Larry Pennington

It's a Bird, It's a Plane -- It's an Ex-President

George H.W. Bush, bottom center in 2004, autographed his ripcord for Larry Pennington after Pennington helped the ex-prez on a 1997 jump.
George H.W. Bush, bottom center in 2004, autographed his ripcord for Larry Pennington after Pennington helped the ex-prez on a 1997 jump. (U.s. Army Photo Via Getty Images)

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By Jon Goldberg
Special to The Washington Post
Wednesday, June 21, 2006

VIRGINIA BEACH -- The scribbled inscription on the back of the laminated photograph simply reads: "Thanks for saving my bacon those many years ago."

That photo is the connection between Skydive Suffolk drop zone owner Larry Pennington and Blue Angels pilot Bob Fiedel. Their close call happened more than 10 years ago, but still it's fresh in Pennington's mind.

"She was flying a 152," Pennington said of the young pilot in training. Fiedel, flying a Tomahawk in the same airspace, received a radio call from Pennington. " 'Bob, look out your right window. There's an aircraft closing on you hard.' "

The woman's plane had closed to within 30 feet of Fiedel's aircraft before disaster was averted. "It could have been real bad, but it wasn't. [Everyone] landed, talked about it and that was it," said Pennington.

Pennington's recent trip to Pensacola, Fla., which is home to the Blue Angels, brought the two men together for the first time since their high-flying adventure.

"When I got there, we went to dinner. [Fiedel] asked me if I recalled the incident," said Pennington. "He said of all his years of flying, like 35 years, that was the closest he had ever come to getting hurt or killed flying."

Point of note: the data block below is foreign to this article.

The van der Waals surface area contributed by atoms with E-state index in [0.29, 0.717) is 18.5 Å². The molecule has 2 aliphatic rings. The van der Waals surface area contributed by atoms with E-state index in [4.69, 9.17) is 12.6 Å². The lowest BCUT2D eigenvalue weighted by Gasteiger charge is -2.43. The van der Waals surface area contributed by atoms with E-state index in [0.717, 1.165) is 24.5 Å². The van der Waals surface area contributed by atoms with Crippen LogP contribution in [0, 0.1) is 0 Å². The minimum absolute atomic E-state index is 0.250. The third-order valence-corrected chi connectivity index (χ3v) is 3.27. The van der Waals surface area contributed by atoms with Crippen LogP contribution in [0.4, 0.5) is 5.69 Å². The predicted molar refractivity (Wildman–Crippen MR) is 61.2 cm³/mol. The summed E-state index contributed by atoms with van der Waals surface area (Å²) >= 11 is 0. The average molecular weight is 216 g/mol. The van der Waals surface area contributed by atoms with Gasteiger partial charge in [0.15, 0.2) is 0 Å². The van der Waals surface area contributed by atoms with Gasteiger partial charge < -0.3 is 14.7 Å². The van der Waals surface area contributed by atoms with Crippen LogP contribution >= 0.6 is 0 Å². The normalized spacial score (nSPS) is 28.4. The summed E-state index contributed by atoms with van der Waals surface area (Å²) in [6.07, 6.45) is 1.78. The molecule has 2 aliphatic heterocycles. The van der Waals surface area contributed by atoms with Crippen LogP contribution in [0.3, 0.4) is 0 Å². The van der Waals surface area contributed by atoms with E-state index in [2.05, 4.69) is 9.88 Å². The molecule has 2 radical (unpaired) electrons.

Pennington, who has made more than 9,500 jumps and been part of four world record freefall formations, has operated his USPA accredited drop zone since 1988. In his nearly 20 years in Suffolk, he has collected a lifetime of memories and memorabilia.

His collection of thank you items includes a framed picture of a Navy SEALs Special Boat Team that he trained and an engraved paddle from an instructional class of the U.S. Army's Golden Knights.

But his prized possession came from George H.W. Bush following a 1997 jump. Two Golden Knights broke away from the 41st president after his freefall, and it was Pennington's job to guide Bush to the ground through radio transmission after he deployed his parachute. Pennington helped Bush land right on his target and got an interesting memento: an autographed ripcord from Bush's parachute.

"Not too many of those around," said Pennington. "He hadn't jumped since he was shot down by the Japanese in his war bird in World War II. . . . There aren't a whole lot of times when you get to tell a president what to do and he listens."


© 2006 The Washington Post Company

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